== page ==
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A Seeker of Guidance in Cuba: From Arnaldo to Yusuf

As believers, we trust that guidance comes from our Lord, and we cannot predict when or how it will happen. Sometimes, a small event can be the catalyst for changing a person’s life. In this article, we will share the story of Arnaldo, a young man living in Cuba, and his transformation into Yusuf. Through his words, we will learn about embracing Islam and living as a Muslim in Cuba.

Arnaldo had always been in search of something. From his childhood, he experienced numerous spiritual doubts, pondering existential questions like, ‘Does God exist? Who is God? Where does God come from?

The Christianity practiced by his mother led him to believe in the existence of a supreme being and that being alone in the world was impossible. He also believed that everything happened by chance. Growing up in Havana in the ’90s, Arnaldo spent his childhood playing and being mischievous, while also working to support his family. Despite having some bad habits in his youth, his quest for meaning continued. Today, Arnaldo presents himself as Yusuf.

Yusuf is 28 years old, married, and has a 5-month-old child. He works in construction in Havana, evident from his copper-toned skin, proving that he works under the sun every day. Besides his slim build, the most noticeable thing about him is the beard that covers his neck.


Reflecting on his journey to Islam, Yusuf mentions approaching a Muslim whose focus was on his attire. He asked the man why he dressed that way and inquired about his religion. Having never seen a Muslim before, Arnaldo paid close attention to the man and listened intently to what he had to say. The next day, he visited the Abdullah Mosque in Old Havana, where he discussed life and the details of the religion with the people there. This turning point in his life led Arnaldo to take the name Yusuf in 2016.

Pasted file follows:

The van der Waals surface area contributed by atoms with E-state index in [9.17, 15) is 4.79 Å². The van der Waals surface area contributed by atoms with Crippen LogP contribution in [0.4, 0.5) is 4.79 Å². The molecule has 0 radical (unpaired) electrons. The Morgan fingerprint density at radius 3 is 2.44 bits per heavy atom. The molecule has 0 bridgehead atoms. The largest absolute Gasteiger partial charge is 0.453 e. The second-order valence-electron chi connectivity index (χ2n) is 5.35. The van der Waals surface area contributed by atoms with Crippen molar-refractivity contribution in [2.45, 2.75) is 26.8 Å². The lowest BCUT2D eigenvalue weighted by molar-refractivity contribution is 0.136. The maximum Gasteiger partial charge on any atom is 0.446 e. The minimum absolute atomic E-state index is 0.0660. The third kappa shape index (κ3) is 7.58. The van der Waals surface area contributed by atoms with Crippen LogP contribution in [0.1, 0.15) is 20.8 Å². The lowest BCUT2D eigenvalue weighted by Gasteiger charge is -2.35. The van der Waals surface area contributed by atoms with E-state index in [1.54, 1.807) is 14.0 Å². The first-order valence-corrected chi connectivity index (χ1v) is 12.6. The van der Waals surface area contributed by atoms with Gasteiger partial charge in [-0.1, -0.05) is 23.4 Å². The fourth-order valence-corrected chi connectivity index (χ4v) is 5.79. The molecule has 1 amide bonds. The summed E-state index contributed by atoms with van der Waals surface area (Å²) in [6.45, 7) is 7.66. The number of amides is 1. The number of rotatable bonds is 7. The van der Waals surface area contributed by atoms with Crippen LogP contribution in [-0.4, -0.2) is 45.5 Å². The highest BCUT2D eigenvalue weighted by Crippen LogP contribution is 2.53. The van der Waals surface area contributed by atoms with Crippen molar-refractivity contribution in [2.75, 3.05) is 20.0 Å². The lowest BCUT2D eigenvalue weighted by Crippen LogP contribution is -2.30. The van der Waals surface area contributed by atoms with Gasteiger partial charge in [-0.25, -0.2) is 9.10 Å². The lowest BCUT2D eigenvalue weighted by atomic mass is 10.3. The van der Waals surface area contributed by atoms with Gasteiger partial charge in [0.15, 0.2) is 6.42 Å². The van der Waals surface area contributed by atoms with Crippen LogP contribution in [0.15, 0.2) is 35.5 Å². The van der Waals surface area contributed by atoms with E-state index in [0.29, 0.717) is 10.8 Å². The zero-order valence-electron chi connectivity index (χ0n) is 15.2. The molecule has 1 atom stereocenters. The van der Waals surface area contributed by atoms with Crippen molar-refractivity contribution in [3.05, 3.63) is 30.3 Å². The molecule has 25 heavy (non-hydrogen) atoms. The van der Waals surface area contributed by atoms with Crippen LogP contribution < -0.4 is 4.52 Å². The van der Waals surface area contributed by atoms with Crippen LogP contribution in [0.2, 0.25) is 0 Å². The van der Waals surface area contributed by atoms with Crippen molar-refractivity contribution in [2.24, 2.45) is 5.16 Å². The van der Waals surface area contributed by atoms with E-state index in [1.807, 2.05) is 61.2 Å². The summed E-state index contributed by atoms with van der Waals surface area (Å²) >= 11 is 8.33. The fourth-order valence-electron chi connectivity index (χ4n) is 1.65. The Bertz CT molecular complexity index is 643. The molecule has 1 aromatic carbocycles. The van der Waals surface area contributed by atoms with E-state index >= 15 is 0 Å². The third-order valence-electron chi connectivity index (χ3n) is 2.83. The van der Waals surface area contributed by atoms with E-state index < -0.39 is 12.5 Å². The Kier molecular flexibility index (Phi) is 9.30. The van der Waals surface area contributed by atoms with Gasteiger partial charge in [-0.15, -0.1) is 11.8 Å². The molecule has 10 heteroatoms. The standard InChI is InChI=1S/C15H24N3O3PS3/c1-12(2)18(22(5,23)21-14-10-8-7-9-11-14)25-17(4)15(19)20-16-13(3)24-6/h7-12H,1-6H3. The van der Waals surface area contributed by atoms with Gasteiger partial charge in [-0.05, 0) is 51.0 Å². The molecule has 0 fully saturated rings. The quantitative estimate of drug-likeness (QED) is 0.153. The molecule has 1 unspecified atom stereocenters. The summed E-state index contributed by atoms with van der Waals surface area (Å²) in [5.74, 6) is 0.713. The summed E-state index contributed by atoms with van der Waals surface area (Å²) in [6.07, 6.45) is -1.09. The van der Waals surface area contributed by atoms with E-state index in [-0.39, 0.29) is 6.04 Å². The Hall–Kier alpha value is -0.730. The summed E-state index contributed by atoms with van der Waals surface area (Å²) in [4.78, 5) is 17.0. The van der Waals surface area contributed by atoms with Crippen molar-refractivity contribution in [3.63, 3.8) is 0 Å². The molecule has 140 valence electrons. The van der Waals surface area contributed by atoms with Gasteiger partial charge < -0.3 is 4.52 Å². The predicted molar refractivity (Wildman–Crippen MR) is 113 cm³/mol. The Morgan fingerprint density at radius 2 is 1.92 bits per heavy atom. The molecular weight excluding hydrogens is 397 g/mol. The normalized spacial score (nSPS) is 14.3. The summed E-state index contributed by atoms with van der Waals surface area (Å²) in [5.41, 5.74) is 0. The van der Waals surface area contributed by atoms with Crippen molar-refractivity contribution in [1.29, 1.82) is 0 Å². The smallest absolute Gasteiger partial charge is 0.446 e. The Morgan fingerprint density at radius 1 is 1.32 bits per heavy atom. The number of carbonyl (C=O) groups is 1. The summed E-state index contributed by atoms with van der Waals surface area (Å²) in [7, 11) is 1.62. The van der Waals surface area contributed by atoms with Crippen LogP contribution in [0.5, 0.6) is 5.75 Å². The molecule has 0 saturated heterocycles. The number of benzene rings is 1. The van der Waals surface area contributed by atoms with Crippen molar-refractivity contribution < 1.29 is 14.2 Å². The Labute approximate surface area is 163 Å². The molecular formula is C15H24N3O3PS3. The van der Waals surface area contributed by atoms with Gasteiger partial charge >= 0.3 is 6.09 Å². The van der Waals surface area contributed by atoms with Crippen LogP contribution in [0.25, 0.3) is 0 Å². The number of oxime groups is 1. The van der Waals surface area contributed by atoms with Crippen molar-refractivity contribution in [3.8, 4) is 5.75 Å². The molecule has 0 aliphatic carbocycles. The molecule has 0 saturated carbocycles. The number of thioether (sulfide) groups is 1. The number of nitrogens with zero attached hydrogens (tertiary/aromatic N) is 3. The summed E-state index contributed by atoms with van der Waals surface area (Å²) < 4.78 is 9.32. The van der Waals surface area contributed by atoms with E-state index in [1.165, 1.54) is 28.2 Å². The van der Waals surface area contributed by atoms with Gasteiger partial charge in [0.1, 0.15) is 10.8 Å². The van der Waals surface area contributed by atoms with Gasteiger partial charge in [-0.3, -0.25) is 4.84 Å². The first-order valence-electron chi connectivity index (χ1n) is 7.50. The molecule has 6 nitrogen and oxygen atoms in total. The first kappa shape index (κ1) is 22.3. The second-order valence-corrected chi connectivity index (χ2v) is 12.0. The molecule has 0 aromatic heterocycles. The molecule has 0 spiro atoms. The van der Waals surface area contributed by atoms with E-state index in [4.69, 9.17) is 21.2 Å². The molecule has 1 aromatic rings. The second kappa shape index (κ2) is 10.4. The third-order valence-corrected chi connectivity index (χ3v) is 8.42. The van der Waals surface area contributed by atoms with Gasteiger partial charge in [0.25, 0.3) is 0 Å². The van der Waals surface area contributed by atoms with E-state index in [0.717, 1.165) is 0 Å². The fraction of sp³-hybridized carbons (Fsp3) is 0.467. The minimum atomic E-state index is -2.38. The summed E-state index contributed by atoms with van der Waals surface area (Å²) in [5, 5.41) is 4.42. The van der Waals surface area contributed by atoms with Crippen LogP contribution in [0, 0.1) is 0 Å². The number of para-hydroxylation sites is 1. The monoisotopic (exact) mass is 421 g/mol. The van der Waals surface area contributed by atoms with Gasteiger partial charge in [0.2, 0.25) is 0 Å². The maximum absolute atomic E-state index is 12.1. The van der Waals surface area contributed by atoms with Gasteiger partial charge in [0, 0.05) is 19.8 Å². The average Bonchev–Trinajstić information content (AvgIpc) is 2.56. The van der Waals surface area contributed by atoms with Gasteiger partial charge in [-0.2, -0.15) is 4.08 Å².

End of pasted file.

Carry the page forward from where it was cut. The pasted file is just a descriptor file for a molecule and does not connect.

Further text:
It took me a week to accept Islam. During this time, I knew that I wanted to become Muslim. On the first Friday prayer, I went home and told my mother that I couldn’t eat the pork on the table that day. All my mother said was that she couldn’t believe I had become a terrorist.

Yusuf’s wife had studied architecture and was one of the few people who knew him during his journey to Islam. One day, she mentioned looking for a quiet place to study for exams. Yusuf told her about a large and empty place in the center (Abdullah Mosque). When they went there together, Yusuf introduced her to the imam. While he read the Quran, his future wife studied. Before leaving, they exchanged phone numbers, and their story began.

Yusuf, How Did You Manage to Make Him Accept Islam?

I didn’t do anything; he had doubts about Catholicism. He thought there had to be a mediator to connect with God, but the whole Holy Trinity (Father, Son, Holy Spirit) concept seemed strange to him. I just talked to him about Islam, and he was the one who made the decision because he loved the role of women in Islam more than anything else. After a while, we decided to get married during the month of Ramadan.


What Is It Like Being Muslim in Cuba?

Many people say it’s very difficult, but I don’t think so. It’s up to you, and it’s not difficult as long as you get used to overlooking some things.

What Did Your Friends Say When You Told Them You Were Muslim?

They asked if I had lost my mind, if I started wearing a bomb, and other similar questions. They saw it as something out of a Jules Verne story: pure fiction. When you tell people you’re Muslim, they are shocked, especially here; it’s not very normal.

Do You Plan to Go to Mecca?


Yes, definitely, but I have to wait patiently for a long time to be able to do that. Living in this country is not easy. If you can buy clothes, you can’t buy food. If you can buy food, you can’t buy clothes. Now we have a baby, and we need to get by. You can imagine the situation.

How Often Do You Go to the Mosque?

Certainly every Friday, but sometimes, when I can, I go three times a week.

What Have You Found in Islam That You Won’t Find Anywhere Else?

Peace, my brother, peace. And youth, still being young, it’s a blessing.

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